Voters have stark choice this November, AFT’s Weingarten says

aft bakesale

ORLANDO, Fla. - Randi Weingarten, president of the American Federation of Teachers, said in a March 13 interview here that the 2012 elections offer the nation a choice between two completely different philosophies: one that says job creation and rebuilding of the middle class are essential, and another that says "you are on your own, pick yourself up and then when you do it, do everything I tell you to do."

She talked with peoplesworld.org during a break in proceedings at a meeting of the AFL-CIO's executive council where the federation is mapping its plans for the 2012 elections. The AFL-CIO had voted to endorse the president's reelection bid shortly before Weingarten was interviewed.

The AFT, like a number of other unions, had already endorsed President Barack Obama before this meeting.

Weingarten drew a graphic picture of what the choice she opposes in this election means in human terms.

"My union represents a janitor in Wisconsin who was impacted by Gov. Walker's attacks on collective bargaining rights," she said. "He now pays 16 percent more in health care costs, and this man is paying more taxes than are paid by the General Electric Corporation in total."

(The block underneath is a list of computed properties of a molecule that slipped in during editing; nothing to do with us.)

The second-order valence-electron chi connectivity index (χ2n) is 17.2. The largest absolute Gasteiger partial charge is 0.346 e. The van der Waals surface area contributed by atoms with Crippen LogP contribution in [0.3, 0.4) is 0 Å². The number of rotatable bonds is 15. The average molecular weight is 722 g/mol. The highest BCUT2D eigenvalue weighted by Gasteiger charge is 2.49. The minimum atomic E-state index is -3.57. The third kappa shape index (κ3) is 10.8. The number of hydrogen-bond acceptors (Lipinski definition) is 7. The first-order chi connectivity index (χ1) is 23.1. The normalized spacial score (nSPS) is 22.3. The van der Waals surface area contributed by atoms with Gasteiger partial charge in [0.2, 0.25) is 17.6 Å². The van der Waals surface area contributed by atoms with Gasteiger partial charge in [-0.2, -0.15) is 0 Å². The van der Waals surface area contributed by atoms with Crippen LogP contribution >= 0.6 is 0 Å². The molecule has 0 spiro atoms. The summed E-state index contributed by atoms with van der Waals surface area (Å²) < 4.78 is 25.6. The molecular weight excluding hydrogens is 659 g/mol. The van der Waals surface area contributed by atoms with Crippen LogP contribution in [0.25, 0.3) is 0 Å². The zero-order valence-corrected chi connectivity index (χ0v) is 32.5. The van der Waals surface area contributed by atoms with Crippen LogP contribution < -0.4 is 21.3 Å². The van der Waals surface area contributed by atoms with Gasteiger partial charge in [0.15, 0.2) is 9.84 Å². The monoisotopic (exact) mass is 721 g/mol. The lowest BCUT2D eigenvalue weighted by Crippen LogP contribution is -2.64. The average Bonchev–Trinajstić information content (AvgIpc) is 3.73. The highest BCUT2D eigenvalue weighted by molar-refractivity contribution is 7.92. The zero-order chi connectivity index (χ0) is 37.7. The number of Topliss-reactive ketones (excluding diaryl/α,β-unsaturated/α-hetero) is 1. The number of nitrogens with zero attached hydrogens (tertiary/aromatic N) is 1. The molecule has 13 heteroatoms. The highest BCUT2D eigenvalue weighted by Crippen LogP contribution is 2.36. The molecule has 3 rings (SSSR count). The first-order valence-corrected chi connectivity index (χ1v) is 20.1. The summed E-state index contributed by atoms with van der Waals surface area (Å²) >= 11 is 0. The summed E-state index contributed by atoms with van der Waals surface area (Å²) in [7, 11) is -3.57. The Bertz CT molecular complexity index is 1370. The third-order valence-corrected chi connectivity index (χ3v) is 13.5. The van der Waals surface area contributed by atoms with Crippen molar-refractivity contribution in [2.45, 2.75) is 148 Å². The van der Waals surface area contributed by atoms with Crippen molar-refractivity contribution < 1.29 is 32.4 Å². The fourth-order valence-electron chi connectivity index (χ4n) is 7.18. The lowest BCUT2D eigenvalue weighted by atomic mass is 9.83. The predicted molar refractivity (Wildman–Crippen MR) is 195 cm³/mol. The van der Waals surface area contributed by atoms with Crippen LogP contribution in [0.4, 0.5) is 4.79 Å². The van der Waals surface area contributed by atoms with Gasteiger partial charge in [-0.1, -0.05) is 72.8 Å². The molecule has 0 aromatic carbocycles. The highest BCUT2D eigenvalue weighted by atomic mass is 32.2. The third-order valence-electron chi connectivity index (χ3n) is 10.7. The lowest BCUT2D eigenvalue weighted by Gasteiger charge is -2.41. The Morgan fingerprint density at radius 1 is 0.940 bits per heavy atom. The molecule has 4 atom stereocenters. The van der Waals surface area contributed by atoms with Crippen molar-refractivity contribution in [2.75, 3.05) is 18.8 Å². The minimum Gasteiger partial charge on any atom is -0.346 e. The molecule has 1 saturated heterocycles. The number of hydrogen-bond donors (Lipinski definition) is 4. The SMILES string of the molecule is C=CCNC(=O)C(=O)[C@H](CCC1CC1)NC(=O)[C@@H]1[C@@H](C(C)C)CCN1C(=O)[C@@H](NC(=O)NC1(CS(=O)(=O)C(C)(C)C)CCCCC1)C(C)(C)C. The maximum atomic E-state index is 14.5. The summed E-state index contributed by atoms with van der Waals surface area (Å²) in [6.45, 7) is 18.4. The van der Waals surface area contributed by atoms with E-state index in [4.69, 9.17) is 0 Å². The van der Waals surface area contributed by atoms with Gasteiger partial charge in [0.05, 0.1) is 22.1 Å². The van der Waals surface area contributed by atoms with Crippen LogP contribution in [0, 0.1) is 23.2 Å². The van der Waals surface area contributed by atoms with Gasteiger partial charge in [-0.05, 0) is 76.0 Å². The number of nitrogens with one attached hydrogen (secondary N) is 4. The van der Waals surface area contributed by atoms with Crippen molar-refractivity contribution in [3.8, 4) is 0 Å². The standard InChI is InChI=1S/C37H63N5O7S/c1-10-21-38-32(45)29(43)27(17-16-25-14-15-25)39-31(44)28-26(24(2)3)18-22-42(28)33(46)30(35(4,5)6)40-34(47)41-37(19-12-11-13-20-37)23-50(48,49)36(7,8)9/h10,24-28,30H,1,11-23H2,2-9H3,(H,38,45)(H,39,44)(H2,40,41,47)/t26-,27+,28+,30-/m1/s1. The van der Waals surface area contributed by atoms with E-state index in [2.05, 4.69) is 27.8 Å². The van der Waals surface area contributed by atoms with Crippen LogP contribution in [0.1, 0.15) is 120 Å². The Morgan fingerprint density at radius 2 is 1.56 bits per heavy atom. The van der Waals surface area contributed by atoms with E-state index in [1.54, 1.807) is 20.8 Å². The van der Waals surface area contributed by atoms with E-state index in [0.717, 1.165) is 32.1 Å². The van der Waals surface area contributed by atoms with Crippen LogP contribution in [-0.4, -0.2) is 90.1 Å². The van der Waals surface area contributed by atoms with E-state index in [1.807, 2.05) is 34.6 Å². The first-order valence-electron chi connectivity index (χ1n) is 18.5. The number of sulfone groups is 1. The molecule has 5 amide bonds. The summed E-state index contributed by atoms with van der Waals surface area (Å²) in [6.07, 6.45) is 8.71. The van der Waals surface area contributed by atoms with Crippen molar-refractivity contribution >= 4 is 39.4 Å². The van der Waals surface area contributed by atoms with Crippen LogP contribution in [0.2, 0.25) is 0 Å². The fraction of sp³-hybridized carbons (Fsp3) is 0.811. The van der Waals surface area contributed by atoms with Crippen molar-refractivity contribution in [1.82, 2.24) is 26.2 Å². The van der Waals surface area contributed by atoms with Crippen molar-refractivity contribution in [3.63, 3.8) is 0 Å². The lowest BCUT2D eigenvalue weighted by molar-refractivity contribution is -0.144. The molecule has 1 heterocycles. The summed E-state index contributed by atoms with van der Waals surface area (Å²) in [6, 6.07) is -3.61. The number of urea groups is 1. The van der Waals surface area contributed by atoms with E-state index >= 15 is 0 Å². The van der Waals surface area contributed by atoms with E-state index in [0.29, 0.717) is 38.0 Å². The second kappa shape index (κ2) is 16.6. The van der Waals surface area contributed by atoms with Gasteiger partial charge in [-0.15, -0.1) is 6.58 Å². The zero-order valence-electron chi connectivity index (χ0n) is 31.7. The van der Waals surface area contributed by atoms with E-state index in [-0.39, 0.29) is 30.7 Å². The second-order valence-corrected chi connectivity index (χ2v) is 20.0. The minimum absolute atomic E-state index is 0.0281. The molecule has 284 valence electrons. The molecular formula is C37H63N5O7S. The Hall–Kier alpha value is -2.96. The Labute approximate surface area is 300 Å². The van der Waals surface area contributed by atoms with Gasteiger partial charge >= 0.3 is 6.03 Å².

Weingarten said with all the talk about rebuilding the middle class, everyone needs to remember doing so is a matter of public policy.

As unions grow weaker, she said, "you find more and more people in poverty. It is no accident that you see poverty growing from 1973 until now. You saw union membership during that period slip from 34 percent to eight percent."

Weingarten said for the labor movement the 2012 elections are about fighting "to turn that around."

"This unfairness is the direction in which the other side wants to take us," she said, "and this is why the issue of economic fairness and Occupy Wall Street now has so much traction across the country."

Regarding public education, Weingarten said the main challenge comes from income inequality, not teachers, who are being used as scapegoats.

"Public education is key to helping build broad prosperity," she said, "but we cannot expect teachers to solve all the problems created by the income inequality in this country. We must get to the cause of the problem, the weakening of bargaining power and to the solution, stronger and bigger unions."

Photo: AFT members hold a Bake Sale for America's Future, October 2011. (AFT/Facebook)

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